And as for the security concerns of using a CDN. Subresource-integrity (which someone else here linked already) allows you (you being the person adding the <script> tag to your site) to say what the hash of the file you expect is, and browsers won't execute it if it doesn't match. So that lets you include 3rd party resources without fear that they will be tampered with.


Ideally this would be used with a sort of `Cache-Global: true` header in HTTP, and then you would only be able to grab things that are intended to be cached like this. It would do nothing to stop super-cookies with this method though.


Security hole: This could leak hash preimages that the user has in cache but are sensitive.

Solution: Using a sha256="..." attribute should only allow you to access files that were initially loaded with a tag that has a sha256 attribute, and this attribute is only used for resources the developer considers public.


The mechanism here (if not the intent) is pretty similar to subresource integrity[1].

[1]: https://developer.mozilla.org/en-US/docs/Web/Security/Subres...


Was about to reply with exactly that information, but as it turns out apparently doing content addressable caching via the SRI mechanism has some problems and maybe is not possible:

https://hillbrad.github.io/sri-addressable-caching/sri-addre...


Yeah have thought about this a few times myself. Maybe missing something that makes it impossible/risky? Or maybe its just the tendency to ignore simple solutions.

This not only solves the CDN issue but it also solve the issue of having to rename the files manually everytime someone do a change. It just makes caching that much saner.


It can be used to subvert the same origin policy and content security policy.

If you see a script tag with the URL bank.com/evil.js, the browser shouldn't assume that the bank is actually hosting evil.js. Even if the hash matches, the content might not be there.

The bank might be using a content security policy to minimize the damage that an XSS attack can do. It only allows script tags from the same origin. However, now an attacker just needs to load evil.js with a particular hash into the cache, and they can create the illusion that the site is hosting it, without having to hack the server to do so.


This is the dream of IPFS.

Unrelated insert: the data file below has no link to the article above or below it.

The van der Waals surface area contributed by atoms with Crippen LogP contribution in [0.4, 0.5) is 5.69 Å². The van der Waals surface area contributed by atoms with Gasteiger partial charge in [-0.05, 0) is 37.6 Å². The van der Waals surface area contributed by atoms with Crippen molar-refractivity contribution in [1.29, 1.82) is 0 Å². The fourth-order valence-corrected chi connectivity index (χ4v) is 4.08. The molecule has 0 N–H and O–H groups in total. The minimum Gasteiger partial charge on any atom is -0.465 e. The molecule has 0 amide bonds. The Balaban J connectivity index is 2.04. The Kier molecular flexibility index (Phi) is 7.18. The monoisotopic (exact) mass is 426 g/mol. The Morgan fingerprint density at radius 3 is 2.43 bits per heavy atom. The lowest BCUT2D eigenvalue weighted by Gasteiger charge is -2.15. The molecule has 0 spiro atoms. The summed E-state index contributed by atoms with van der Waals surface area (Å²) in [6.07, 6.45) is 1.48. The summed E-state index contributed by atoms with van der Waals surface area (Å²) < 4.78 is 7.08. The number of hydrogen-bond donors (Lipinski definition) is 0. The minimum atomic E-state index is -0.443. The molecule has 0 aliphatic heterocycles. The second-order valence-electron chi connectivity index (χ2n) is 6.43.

Awesome description of the fragmentation and browser cache size problems that prevent these shared CDNs for common JS/CSS/Whatever files from providing optimal benefits the vast majority of the time. The challege is that oeople still say "well, even if it only works some of the time, that's OK."

It's not. Because does this hurts page load times.

You are having to create a new, cold, TCP connection to go fetch 50-100KB of CSS/JS/whatever from some random server. Which even in HTTP/1.1 is usually slower than just bundling that into your own CSS/JS/Whatever. HTTP/2 makes it even more so.

Just store and serve these things yourselves.


These things highlight how the current system of font distribution is really suboptimal. Even CDN hits are metered, and the idea that I need to either load or cache a bunch of data to render text is dumb.

My employer manages like $20k devices. I betcha we spend 5 figures annually on this crap.


It's a deceptively hard problem to solve.

installing a ton of fonts up front takes a pretty significant amount of space, installing a subset for their language/preference or letting the user manage it makes it VERY easy to fingerprint users based on what fonts they download, and doing any kind of cross-origin long-term caching is a security nightmare as it lets you begin to map out where a user has been just based on what they download.


Exactly, but I would take it further...

It solves a problem that people other than web designers care very little about, but costs me money and creates a slew of other problems...

Personally, I wish it was easy to just turn off!


Fonts are a pretty important factor in design. Most people may not explicitly notice it, but it certainly affects the impression they get from a website.

You could compare it with http/2: If you do a survey, you won't find many people even knowing it. That doesn't mean it's useless to them.